Hair Loss in Men – What Happens Behind?

Hair Loss in Men - What Happens Behind

Hair Loss in Men - What Happens Behind

Androgens restrict the growth cycle of hair. By not allowing the hair to reach its optimum growth, which is approximately three and a half years and 21 inches long, it stops at, say, three years, then two and a half years, two years and so on. A shorter growth phase results in the hair being shed sooner – hair doesn’t remain in the scalp unless it is growing. You may not always notice extra fall (although the chances are that you will), but a secondary change also occurs, i.e. the hair strands become finer, thinner in diameter. Two further things then occur. Firstly, thinner textured hairs result­ing from hairs that were thicker also don’t grow as long. Additionally, they take up less space, so there is more area between the hairs. Compare 100 thumbs (as hairs) and 100 fingers on the same site. The ‘thumbs’ would have appeared to be thicker, which they were, and stronger, which they also were, compared to the fin­gers that are there now, giving less volume overall. The ‘fingers’ are eventually replaced by little fingers (‘pinkies’), lasting less time. And so it goes on until only fluffy hairs grow, or non-meaningful hairs as I call them – they don’t mean anything to the look of your hair because you can’t see them.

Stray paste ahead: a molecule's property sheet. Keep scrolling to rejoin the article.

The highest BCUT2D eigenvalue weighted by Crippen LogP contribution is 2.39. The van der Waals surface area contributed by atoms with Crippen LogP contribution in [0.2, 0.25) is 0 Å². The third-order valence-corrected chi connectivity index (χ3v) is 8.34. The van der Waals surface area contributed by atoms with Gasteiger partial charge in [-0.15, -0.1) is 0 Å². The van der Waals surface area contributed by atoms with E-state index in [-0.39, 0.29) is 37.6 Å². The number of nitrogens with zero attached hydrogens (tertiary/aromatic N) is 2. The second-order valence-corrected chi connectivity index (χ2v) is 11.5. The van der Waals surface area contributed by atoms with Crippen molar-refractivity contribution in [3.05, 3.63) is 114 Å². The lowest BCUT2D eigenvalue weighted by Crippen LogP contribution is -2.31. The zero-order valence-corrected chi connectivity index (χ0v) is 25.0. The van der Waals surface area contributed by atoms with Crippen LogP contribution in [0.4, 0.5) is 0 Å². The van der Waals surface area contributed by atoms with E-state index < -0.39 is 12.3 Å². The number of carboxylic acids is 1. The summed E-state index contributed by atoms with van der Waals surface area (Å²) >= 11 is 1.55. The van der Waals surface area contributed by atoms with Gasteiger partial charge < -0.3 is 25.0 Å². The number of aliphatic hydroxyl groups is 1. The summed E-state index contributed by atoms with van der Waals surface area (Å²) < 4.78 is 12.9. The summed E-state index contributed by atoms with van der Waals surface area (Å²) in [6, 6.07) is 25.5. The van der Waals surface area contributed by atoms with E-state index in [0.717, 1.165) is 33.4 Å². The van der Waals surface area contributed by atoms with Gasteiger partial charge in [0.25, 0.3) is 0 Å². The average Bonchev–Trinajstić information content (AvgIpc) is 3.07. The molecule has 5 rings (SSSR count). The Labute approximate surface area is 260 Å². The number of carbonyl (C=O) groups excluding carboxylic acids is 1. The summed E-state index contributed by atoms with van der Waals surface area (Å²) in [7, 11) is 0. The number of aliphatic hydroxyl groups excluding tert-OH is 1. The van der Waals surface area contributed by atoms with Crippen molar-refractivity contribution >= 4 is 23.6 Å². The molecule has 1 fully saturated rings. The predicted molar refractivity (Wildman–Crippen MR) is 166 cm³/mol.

Research has shown that when a hair reaches a diameter of 40 microns, it rarely grows longer than 80mm (3/3 inches). This appears to be a crucial stage, when often the hair loss can appear to accelerate noticeably. However, sometimes the deterioration seems to stop and the quantity remains similar for a long time.

There are numerous instances when the rate of hair fall doesn’t noticeably change yet the hair is obviously getting thinner and receding. This is a slower progression and isn’t noticed until it reaches an obvious stage, whereby the man thinks it has happened very fast and can’t understand why he hadn’t noticed more hair fall.

Everyone loses hairs daily, even if you don’t see them fall out, particularly if the hair is short. It’s the replacement hairs that have become gradually finer; then suddenly there is an awareness to the loss of volume or the recession, again the thought being that it has happened quickly. The rate of shedding and change in diameters also fluctuate. Often for no discernable reason your hair seems to go into remission and remain the same for months or longer – or even appear to improve. However, the changes over a year or two are usually remorseless.


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